d. Properties and hazards presented by chemicals

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Operating Procedure Requirements

PSM operating procedures should describe:

  • tasks to be performed,
  • data to be recorded,
  • operating conditions to be maintained,
  • samples to be collected, and
  • safety and health precautions to be taken.

The procedures need to be technically accurate, understandable to employees, and revised periodically to ensure that they reflect current operations.

The process safety information package helps to ensure that the operating procedures and practices are consistent with the known hazards of the chemicals in the process and that the operating parameters are correct.

Operating procedures should be reviewed by engineering staff and operating personnel to ensure their accuracy and that they provide practical instructions on how to actually carry out job duties safely. OSHA believes that tasks and procedures related to the process must be appropriate, clear, consistent, and most importantly, well communicated to employees.

3. Which of the following does OSHA believe is the most important requirement for tasks and procedures related to a process?

a. They should be appropriate
b. They should be clear
c. They should be well communicated
d. They should be consistent

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Operating Procedure Requirements (Continued)

Operating procedures must be readily accessible to employees who work in or maintain a process:

  • to make sure that a ready and up-to-date reference is available, and
  • to form a foundation for needed employee training.

The operating procedures must be reviewed as often as necessary to ensure that they reflect current operating practices, including changes in process chemicals, technology, and equipment, and facilities.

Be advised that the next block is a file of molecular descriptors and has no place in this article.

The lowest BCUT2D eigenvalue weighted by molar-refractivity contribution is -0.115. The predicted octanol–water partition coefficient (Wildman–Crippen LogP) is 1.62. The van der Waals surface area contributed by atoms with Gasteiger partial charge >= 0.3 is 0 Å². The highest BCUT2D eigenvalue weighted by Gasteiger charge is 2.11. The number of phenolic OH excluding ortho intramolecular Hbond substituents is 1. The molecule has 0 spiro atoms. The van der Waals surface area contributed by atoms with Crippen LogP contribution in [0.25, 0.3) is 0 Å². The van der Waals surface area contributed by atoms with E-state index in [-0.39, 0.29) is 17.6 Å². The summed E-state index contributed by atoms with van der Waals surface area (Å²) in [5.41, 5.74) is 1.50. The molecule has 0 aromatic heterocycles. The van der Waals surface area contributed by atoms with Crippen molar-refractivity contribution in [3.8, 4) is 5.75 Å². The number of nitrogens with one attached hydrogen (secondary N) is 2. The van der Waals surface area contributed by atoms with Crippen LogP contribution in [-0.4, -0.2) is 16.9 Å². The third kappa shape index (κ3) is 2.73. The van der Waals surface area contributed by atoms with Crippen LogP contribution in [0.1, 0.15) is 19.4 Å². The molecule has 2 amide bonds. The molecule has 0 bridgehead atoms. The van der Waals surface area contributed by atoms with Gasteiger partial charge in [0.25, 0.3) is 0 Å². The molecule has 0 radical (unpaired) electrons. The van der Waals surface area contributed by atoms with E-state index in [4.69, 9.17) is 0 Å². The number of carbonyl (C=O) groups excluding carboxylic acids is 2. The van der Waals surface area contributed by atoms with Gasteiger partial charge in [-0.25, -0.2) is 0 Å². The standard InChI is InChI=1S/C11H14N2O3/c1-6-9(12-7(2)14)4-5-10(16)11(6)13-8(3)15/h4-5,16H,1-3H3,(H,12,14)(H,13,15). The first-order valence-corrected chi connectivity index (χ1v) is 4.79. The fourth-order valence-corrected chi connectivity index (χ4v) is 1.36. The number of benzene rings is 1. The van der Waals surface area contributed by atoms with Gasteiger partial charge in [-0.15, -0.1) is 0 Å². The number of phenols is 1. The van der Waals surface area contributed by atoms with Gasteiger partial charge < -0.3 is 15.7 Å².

The employer must certify annually that these operating procedures are current and accurate to guard against outdated or inaccurate operating procedures.

The employer must develop and implement safe work practices to provide for the control of hazards during work activities such as:

  • lockout/tagout;
  • confined space entry;
  • opening process equipment or piping; and
  • control over entrance into a facility by maintenance, contractor, laboratory, or other support personnel.

These safe work practices must apply both to employees and to contractor employees.

4. How often must operating procedures be reviewed to ensure they reflect current operating practices?

a. As often as necessary
b. Monthly
c. Quarterly
d. Annually

Check your Work

Read the material in each section to find the correct answer to each quiz question. After answering all the questions, click on the "Check Quiz Answers" button to grade your quiz and see your score. You will receive a message if you forgot to answer one of the questions. After clicking the button, the questions you missed will be listed below. You can correct any missed questions and check your answers again.



This Chemical Safety Board safety video depicts events leading to the August 28, 2008, catastrophic explosion and fire at the Bayer CropScience facility in Institute, WV, that fatally injured two workers.